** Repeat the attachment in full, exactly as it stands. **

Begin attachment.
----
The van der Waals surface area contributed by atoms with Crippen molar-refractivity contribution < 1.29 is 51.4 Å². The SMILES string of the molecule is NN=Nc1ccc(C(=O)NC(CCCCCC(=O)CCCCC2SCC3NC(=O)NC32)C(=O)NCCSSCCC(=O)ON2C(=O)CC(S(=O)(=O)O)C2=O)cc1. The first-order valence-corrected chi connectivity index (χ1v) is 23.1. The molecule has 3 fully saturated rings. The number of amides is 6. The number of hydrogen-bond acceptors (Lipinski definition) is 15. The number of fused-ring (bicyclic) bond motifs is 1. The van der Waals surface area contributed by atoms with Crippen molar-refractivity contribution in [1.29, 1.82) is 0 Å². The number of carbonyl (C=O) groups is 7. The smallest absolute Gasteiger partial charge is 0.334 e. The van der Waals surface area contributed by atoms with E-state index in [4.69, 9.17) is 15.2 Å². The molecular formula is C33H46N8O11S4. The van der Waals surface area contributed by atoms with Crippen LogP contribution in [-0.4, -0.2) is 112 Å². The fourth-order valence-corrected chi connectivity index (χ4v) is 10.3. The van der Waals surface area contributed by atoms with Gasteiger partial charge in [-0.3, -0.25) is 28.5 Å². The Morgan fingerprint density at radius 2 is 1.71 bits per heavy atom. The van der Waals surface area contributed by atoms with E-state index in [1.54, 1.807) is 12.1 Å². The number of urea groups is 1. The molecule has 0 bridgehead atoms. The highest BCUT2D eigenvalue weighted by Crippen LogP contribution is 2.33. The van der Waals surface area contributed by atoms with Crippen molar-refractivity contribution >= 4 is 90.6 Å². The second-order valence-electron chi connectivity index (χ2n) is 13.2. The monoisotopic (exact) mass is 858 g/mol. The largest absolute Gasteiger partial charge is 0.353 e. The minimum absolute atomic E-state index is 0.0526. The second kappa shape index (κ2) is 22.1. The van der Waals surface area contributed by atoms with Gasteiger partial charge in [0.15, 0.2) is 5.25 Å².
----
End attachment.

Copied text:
The van der Waals surface area contributed by atoms with Crippen molar-refractivity contribution < 1.29 is 51.4 Å². The SMILES string of the molecule is NN=Nc1ccc(C(=O)NC(CCCCCC(=O)CCCCC2SCC3NC(=O)NC32)C(=O)NCCSSCCC(=O)ON2C(=O)CC(S(=O)(=O)O)C2=O)cc1. The first-order valence-corrected chi connectivity index (χ1v) is 23.1. The molecule has 3 fully saturated rings. The number of amides is 6. The number of hydrogen-bond acceptors (Lipinski definition) is 15. The number of fused-ring (bicyclic) bond motifs is 1. The van der Waals surface area contributed by atoms with Crippen molar-refractivity contribution in [1.29, 1.82) is 0 Å². The number of carbonyl (C=O) groups is 7. The smallest absolute Gasteiger partial charge is 0.334 e. The van der Waals surface area contributed by atoms with E-state index in [4.69, 9.17) is 15.2 Å². The molecular formula is C33H46N8O11S4. The van der Waals surface area contributed by atoms with Crippen LogP contribution in [-0.4, -0.2) is 112 Å². The fourth-order valence-corrected chi connectivity index (χ4v) is 10.3. The van der Waals surface area contributed by atoms with Gasteiger partial charge in [-0.3, -0.25) is 28.5 Å². The Morgan fingerprint density at radius 2 is 1.71 bits per heavy atom. The van der Waals surface area contributed by atoms with E-state index in [1.54, 1.807) is 12.1 Å². The number of urea groups is 1. The molecule has 0 bridgehead atoms. The highest BCUT2D eigenvalue weighted by Crippen LogP contribution is 2.33. The van der Waals surface area contributed by atoms with Crippen molar-refractivity contribution >= 4 is 90.6 Å². The second-order valence-electron chi connectivity index (χ2n) is 13.2. The monoisotopic (exact) mass is 858 g/mol. The largest absolute Gasteiger partial charge is 0.353 e. The minimum absolute atomic E-state index is 0.0526. The second kappa shape index (κ2) is 22.1. The van der Waals surface area contributed by atoms with Gasteiger partial charge in [0.15, 0.2) is 5.25 Å².